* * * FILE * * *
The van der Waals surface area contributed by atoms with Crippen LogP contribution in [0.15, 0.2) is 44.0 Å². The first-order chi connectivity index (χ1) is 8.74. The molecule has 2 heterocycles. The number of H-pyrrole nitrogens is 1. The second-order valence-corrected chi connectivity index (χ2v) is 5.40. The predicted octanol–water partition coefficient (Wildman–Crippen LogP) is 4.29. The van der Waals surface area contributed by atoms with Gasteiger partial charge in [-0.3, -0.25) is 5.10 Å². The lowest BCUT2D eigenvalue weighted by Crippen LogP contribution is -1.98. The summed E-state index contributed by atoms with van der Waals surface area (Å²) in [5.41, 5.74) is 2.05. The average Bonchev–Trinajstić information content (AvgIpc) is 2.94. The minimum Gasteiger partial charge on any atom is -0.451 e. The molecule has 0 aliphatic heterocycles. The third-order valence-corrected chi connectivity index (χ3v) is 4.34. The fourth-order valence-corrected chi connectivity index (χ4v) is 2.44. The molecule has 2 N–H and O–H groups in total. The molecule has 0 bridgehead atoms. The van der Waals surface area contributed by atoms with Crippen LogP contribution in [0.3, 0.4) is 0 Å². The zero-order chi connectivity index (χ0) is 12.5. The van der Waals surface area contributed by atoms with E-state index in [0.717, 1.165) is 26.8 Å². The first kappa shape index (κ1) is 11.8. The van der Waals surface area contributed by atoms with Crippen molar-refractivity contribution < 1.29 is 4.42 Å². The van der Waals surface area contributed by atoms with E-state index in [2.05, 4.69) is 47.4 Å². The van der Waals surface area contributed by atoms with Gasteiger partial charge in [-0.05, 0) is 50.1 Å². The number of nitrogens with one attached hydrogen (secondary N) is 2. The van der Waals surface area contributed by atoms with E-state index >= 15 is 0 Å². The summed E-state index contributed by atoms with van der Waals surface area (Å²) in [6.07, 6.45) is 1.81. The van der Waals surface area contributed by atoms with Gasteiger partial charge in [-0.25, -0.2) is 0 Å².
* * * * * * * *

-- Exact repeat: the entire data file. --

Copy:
The van der Waals surface area contributed by atoms with Crippen LogP contribution in [0.15, 0.2) is 44.0 Å². The first-order chi connectivity index (χ1) is 8.74. The molecule has 2 heterocycles. The number of H-pyrrole nitrogens is 1. The second-order valence-corrected chi connectivity index (χ2v) is 5.40. The predicted octanol–water partition coefficient (Wildman–Crippen LogP) is 4.29. The van der Waals surface area contributed by atoms with Gasteiger partial charge in [-0.3, -0.25) is 5.10 Å². The lowest BCUT2D eigenvalue weighted by Crippen LogP contribution is -1.98. The summed E-state index contributed by atoms with van der Waals surface area (Å²) in [5.41, 5.74) is 2.05. The average Bonchev–Trinajstić information content (AvgIpc) is 2.94. The minimum Gasteiger partial charge on any atom is -0.451 e. The molecule has 0 aliphatic heterocycles. The third-order valence-corrected chi connectivity index (χ3v) is 4.34. The fourth-order valence-corrected chi connectivity index (χ4v) is 2.44. The molecule has 2 N–H and O–H groups in total. The molecule has 0 bridgehead atoms. The van der Waals surface area contributed by atoms with Crippen LogP contribution in [0.3, 0.4) is 0 Å². The zero-order chi connectivity index (χ0) is 12.5. The van der Waals surface area contributed by atoms with E-state index in [0.717, 1.165) is 26.8 Å². The first kappa shape index (κ1) is 11.8. The van der Waals surface area contributed by atoms with Crippen molar-refractivity contribution < 1.29 is 4.42 Å². The van der Waals surface area contributed by atoms with E-state index in [2.05, 4.69) is 47.4 Å². The van der Waals surface area contributed by atoms with Gasteiger partial charge in [-0.05, 0) is 50.1 Å². The number of nitrogens with one attached hydrogen (secondary N) is 2. The van der Waals surface area contributed by atoms with E-state index >= 15 is 0 Å². The summed E-state index contributed by atoms with van der Waals surface area (Å²) in [6.07, 6.45) is 1.81. The van der Waals surface area contributed by atoms with Gasteiger partial charge in [-0.25, -0.2) is 0 Å².